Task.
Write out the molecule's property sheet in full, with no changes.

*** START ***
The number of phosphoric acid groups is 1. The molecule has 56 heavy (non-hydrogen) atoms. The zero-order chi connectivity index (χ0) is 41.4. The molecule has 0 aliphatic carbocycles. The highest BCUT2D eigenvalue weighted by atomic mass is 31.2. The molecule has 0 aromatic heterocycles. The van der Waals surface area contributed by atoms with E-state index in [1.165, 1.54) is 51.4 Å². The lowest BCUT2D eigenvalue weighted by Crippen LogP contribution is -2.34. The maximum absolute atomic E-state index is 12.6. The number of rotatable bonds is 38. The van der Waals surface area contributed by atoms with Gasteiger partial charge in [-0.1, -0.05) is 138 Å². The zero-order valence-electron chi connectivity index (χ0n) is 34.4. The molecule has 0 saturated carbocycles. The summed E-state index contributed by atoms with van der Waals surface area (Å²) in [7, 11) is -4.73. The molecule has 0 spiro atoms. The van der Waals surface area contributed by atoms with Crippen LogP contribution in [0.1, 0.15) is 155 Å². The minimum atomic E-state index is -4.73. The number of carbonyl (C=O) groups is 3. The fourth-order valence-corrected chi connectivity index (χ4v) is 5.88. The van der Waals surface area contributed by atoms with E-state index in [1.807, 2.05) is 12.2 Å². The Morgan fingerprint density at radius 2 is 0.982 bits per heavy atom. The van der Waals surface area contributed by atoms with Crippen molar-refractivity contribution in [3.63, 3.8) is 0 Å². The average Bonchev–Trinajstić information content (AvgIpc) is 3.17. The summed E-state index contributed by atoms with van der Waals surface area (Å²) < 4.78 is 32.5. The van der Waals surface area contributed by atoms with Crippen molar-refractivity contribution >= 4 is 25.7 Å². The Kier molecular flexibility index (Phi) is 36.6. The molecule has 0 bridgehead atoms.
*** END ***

The number of phosphoric acid groups is 1. The molecule has 56 heavy (non-hydrogen) atoms. The zero-order chi connectivity index (χ0) is 41.4. The molecule has 0 aliphatic carbocycles. The highest BCUT2D eigenvalue weighted by atomic mass is 31.2. The molecule has 0 aromatic heterocycles. The van der Waals surface area contributed by atoms with E-state index in [1.165, 1.54) is 51.4 Å². The lowest BCUT2D eigenvalue weighted by Crippen LogP contribution is -2.34. The maximum absolute atomic E-state index is 12.6. The number of rotatable bonds is 38. The van der Waals surface area contributed by atoms with Gasteiger partial charge in [-0.1, -0.05) is 138 Å². The zero-order valence-electron chi connectivity index (χ0n) is 34.4. The molecule has 0 saturated carbocycles. The summed E-state index contributed by atoms with van der Waals surface area (Å²) in [7, 11) is -4.73. The molecule has 0 spiro atoms. The van der Waals surface area contributed by atoms with Crippen LogP contribution in [0.1, 0.15) is 155 Å². The minimum atomic E-state index is -4.73. The number of carbonyl (C=O) groups is 3. The fourth-order valence-corrected chi connectivity index (χ4v) is 5.88. The van der Waals surface area contributed by atoms with E-state index in [1.807, 2.05) is 12.2 Å². The Morgan fingerprint density at radius 2 is 0.982 bits per heavy atom. The van der Waals surface area contributed by atoms with Crippen molar-refractivity contribution in [3.63, 3.8) is 0 Å². The average Bonchev–Trinajstić information content (AvgIpc) is 3.17. The summed E-state index contributed by atoms with van der Waals surface area (Å²) < 4.78 is 32.5. The van der Waals surface area contributed by atoms with Crippen molar-refractivity contribution >= 4 is 25.7 Å². The Kier molecular flexibility index (Phi) is 36.6. The molecule has 0 bridgehead atoms.